The loads consisted of a 65 grain JLK bullet (.397 sea level ballistic coefficient corrected to .411 for 1100 feet at the Grants Pass range according to the computer), a neck sized, trimmed to length Remington case with a deburred and squared flash hole holding a CCI BR-4 primer. The powder charge was 27 ½ grains of VarGet. The cases had a weight tolerance of .2 grains and have been fired four times. The average velocity for the first thirty was 3,221 feet per second with a standard deviation of twenty-one.

    The HIGH rings: scope 2.2" above the bore. The temperature started at forty-two degrees and went up to forty-eight degrees during the four hour session. All shooting was done at 32X. The targets were five eights inch squares.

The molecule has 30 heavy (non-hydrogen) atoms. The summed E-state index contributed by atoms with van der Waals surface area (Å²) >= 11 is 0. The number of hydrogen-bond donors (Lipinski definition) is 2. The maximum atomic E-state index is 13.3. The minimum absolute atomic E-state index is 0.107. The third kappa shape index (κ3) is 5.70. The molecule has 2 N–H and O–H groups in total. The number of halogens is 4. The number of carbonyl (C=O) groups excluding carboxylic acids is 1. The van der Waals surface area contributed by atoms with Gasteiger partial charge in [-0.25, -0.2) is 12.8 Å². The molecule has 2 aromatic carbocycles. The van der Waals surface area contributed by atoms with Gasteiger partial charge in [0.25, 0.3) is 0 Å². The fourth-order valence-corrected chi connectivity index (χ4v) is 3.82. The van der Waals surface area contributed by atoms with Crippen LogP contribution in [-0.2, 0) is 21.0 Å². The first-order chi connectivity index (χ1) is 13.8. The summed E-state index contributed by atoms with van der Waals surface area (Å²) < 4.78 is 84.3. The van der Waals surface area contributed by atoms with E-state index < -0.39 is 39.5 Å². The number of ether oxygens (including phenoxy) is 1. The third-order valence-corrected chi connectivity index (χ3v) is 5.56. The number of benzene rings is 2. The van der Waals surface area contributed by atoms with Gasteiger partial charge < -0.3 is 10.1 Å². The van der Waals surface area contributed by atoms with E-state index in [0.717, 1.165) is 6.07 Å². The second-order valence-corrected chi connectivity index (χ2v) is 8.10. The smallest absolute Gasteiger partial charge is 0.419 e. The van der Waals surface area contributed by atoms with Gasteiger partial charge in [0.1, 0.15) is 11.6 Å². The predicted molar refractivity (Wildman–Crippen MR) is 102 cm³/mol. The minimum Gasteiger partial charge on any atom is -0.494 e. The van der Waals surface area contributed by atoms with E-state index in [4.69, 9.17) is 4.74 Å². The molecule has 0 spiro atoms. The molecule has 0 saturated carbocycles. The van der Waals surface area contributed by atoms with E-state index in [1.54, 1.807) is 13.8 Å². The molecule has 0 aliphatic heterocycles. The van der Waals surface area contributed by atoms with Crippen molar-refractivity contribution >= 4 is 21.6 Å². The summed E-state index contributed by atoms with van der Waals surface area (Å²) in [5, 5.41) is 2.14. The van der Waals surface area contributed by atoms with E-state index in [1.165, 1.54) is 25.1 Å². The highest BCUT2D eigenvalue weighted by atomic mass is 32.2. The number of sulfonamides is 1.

The Burris settled on the left two hundred yard target, where it was zeroed, to start. The first five shots appeared to make a group that looked more like a one hundred yard group in the square. I admired the group awhile through the scope. Even considered putting up another target. Being more lazy than vain, I continued shooting until the ten shot group was completed. Three of the next five went inside the original five, but a couple made holes on either side of it. The two hundred yard group had a vertical dispersion of only one half inch. Horizontally it opened up to one and eleven sixteenth inches.

    Next I went to the one hundred yard target; leaving the zero setting for 200 yards. Shot number seven opened the one hundred yard oval shaped group to five eighths inch. Measuring from the center of the target up to the center of the group showed .63" on the caliper. The program said it would be .86"....not too bad.